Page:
Applied Comics Collaborations is about working together to make good and useful comics. In each project three comics creators work with one academic researcher to make one collaborative draft of a comic, aiming to a way through the multiple possible ways of making a comic that communicates specific information to a target audience. Each project ends with a draft comic that the researcher can then take forward towards a plan for further work.
This pilot phase is funded by the ESRC IAA ABC fund (Economic and Social Research Council Impact Acceleration Account Accelerating Business Collaboration) at Newcastle University.
Applied Comics Collaborations 1: Love and Marriage
Raksha’s research found out about the spectrum of arranged marriage practices among British Indians in the North East of England. Her forthcoming book Learning to Love: Arranged marriages and the British Asian diaspora will share this with an academic audience, and making a comic could help share the same research with a wider audience – especially as a resource for young people making choices about their own relationships.
Hannah, Jim and Mark joined this project as experienced comics creators. Individually, they each made a rough first draft of a comic based on Raksha’s research. Together, the whole team developed these ideas further, navigating the detail – and potential risk of stereotyping – in representing the deliberations and negotiations undertaken by individuals and families. Within the team we found ways to tell an intergenerational story about relationships that became stronger through working together.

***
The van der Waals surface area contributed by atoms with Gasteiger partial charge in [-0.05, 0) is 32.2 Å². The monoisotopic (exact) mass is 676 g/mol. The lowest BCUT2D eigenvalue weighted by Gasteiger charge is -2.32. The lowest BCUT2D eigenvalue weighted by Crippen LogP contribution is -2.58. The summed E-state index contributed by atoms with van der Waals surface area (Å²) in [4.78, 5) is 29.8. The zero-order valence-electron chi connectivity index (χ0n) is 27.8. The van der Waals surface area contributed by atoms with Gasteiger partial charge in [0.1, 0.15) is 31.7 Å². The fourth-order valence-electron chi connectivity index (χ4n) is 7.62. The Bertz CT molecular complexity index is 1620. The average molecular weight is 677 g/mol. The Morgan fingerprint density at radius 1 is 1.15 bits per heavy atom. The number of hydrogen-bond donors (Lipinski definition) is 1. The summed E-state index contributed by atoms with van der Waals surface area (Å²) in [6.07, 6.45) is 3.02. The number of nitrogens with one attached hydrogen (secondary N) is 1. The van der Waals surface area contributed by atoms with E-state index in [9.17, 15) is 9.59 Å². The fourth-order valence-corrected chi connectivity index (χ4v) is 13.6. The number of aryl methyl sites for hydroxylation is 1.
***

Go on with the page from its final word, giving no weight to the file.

‘Working with experts has always ended up with a better comic than I could’ve done on my own. Working together we found the centre of the project, in thinking about both content and audience’ (Hannah)
‘This was more engaged, more intensive than other collaborative comics work I’ve done. We were all kind of equal within this relationship’ (Jim)
‘This was different to my work with a regular collaborator on fiction comics – it was good to subsume yourself to what you’re trying to get across with no agenda or ego, just to get the researcher’s content across’ (Mark)
‘This was fantastic, really enjoyable and eye-opening. I’ve worked collaboratively before in writing grants and papers, but this approach to creative collaboration was different. We all wanted to do something together, and with a bit of moderation and structure we found ways to do it.’ (Raksha)
Applied Comics Collaborations 2: coming soon!
Applied Comics Collaborations 3: coming a bit later but still reasonably soon in the grand scheme of things!